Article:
Apple’s forthcoming macOS Mojave release will be the last version of the desktop operating system to officially support 32-bit applications.
The announcement was made during a developer session at WWDC earlier this week, where Apple made clear v10.14 will be the “the last release to support 32-bit at all.”
Apple vice president of software Sebastien Marineau said: “One of our key missions is always to push the Mac forward by extending its capabilities to take advantage of the latest technologies.
“As we push a platform forward, we sometimes have to deprecate legacy functionality to ensure that we’re not holding it back” (via Apple Insider).
Related: macOS Mojave best features
As a result of the decision to end 32-bit app support, Apple is also removing support for the QuickTime framework, Java 1.6 Apple framework and Carbon HLTB.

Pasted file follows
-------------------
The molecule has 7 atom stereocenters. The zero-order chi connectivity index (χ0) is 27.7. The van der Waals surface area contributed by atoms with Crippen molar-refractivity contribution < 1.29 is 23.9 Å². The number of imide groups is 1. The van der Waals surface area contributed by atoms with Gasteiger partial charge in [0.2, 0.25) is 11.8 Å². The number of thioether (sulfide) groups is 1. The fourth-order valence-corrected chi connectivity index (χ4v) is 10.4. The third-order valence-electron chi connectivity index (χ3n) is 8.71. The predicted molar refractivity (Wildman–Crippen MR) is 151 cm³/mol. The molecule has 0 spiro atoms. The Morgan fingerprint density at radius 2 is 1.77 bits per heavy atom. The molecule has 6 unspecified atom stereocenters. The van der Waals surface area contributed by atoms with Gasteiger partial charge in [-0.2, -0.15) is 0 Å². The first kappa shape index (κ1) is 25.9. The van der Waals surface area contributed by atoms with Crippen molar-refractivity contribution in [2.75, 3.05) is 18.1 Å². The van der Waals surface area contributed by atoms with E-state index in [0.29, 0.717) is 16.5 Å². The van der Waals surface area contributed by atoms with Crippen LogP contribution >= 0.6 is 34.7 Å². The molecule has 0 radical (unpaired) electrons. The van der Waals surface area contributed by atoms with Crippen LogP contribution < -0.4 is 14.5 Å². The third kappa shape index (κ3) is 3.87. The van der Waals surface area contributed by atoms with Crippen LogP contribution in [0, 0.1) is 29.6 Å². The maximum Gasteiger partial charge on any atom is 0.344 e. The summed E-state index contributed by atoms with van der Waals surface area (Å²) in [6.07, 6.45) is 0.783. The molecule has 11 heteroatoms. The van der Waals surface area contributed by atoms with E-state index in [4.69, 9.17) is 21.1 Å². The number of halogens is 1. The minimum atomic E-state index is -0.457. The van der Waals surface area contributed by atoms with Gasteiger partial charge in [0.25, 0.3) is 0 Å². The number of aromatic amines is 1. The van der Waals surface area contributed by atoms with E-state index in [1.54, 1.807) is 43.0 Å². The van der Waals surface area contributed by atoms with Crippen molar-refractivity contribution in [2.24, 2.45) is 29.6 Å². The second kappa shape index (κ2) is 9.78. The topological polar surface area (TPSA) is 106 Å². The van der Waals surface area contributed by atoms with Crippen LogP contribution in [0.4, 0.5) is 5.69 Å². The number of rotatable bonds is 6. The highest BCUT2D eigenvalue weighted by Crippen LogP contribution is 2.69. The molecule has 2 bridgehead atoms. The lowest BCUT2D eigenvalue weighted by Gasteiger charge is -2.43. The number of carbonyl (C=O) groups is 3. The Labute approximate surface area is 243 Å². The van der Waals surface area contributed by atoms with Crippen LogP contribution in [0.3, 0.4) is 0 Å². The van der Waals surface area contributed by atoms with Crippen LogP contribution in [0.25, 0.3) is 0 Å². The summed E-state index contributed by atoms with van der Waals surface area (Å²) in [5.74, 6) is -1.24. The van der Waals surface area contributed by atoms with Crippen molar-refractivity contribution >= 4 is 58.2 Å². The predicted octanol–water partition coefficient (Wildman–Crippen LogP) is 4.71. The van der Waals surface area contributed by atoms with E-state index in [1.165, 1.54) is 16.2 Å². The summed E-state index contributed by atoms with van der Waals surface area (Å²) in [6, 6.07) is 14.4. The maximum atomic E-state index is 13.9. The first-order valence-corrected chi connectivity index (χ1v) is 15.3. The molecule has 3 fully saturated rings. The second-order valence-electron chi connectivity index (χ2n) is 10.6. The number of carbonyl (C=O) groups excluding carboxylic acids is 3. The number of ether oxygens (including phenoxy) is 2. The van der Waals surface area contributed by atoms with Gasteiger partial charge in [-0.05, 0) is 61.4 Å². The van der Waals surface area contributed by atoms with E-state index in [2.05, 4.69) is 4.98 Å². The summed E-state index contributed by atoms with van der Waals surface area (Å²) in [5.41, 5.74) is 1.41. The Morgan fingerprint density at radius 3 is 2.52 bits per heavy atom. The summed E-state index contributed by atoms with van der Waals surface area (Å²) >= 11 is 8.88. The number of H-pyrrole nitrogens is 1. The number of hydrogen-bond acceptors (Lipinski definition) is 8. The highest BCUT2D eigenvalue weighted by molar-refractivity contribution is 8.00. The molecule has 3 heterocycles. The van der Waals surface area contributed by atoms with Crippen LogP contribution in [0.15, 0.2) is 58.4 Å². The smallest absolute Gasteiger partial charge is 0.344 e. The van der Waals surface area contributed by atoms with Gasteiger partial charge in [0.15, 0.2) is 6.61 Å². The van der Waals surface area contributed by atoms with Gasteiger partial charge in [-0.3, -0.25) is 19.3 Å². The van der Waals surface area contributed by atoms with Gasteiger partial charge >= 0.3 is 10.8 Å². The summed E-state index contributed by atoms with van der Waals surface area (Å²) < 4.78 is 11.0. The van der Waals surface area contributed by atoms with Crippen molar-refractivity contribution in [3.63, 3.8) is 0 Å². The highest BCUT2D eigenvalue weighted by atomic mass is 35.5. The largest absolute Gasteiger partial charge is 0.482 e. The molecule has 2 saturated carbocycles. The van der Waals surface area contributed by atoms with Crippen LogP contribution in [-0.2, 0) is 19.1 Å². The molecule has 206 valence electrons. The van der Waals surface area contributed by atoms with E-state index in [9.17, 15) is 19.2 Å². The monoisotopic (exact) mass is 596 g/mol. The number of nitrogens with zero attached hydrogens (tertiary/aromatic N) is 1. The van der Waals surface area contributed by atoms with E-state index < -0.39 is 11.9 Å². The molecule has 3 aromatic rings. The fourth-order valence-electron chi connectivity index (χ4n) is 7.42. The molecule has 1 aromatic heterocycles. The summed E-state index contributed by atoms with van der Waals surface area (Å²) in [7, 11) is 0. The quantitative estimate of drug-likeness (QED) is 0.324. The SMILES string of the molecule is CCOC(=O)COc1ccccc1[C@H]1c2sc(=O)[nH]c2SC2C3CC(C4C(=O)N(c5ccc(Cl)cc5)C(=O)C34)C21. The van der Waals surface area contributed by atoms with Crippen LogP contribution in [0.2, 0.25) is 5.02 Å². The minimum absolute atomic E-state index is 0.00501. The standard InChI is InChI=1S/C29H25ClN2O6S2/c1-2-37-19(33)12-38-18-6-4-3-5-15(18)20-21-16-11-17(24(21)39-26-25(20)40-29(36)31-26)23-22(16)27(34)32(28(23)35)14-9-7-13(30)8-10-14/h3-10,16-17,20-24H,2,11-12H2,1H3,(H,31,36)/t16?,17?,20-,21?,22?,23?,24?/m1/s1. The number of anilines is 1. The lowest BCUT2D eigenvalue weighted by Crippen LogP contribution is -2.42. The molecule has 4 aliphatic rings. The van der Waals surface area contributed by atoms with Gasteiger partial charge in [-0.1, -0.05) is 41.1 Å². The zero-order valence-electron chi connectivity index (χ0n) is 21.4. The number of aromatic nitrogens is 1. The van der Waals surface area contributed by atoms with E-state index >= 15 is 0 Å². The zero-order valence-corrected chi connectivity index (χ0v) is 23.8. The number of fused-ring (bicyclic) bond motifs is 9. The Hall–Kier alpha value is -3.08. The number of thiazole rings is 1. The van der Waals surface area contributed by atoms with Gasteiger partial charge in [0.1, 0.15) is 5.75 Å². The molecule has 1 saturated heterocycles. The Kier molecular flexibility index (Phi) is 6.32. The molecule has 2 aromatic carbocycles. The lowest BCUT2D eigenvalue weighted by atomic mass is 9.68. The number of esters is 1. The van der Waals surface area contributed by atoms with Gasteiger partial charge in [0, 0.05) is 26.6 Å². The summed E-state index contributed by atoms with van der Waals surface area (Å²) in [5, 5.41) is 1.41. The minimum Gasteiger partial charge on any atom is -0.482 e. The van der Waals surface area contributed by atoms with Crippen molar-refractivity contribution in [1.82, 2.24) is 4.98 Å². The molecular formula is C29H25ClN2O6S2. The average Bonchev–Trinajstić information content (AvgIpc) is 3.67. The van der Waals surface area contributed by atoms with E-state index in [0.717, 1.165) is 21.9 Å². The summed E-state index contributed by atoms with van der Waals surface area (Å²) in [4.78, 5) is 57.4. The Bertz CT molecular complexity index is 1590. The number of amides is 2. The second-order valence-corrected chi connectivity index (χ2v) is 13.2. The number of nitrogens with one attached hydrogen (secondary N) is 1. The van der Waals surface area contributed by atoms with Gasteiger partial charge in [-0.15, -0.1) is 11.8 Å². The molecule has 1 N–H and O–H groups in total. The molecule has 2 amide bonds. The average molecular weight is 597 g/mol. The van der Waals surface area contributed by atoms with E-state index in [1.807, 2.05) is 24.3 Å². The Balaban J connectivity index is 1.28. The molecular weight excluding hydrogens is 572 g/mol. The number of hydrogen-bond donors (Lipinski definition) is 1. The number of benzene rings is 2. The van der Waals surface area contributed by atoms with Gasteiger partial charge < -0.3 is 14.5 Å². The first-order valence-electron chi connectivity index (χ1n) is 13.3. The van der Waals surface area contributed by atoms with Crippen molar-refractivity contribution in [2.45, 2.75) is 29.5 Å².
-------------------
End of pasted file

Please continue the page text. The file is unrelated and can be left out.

Last year Apple said the High Sierra version of macOS would be the final release to support 32-bit apps “without compromise” as the company phases out the apps completely.
It’s unclear what some of those compromises will be after the Mojave launch, but support will be gone in 2019 version of macOS, expected in September of next year.
Apple has been accepting 64-bit apps for over a decade, since the launch of Mac OS Leopard in 2007.
If you’re wondering which apps on your desktop are still 32-bit, you can go click the Apple logo in the top left of the display and select About this Mac. Next hit System Report and tap Applications under the Software section. If you scroll across to the 64-bit section, you’ll see ‘No’ next to the apps that are 32-bit.
Personally, I’m not too excited about my Photoshop and Office apps failing to work properly after this upgrade. However, Dark mode, the integration of iOS apps and a further crackdown on advertisers tracking users across the web will certainly be welcomed by the macOS user base.
Which macOS Mojave feature are you most looking forward to trying? Drop us a line @TrustedReviews on Twitter.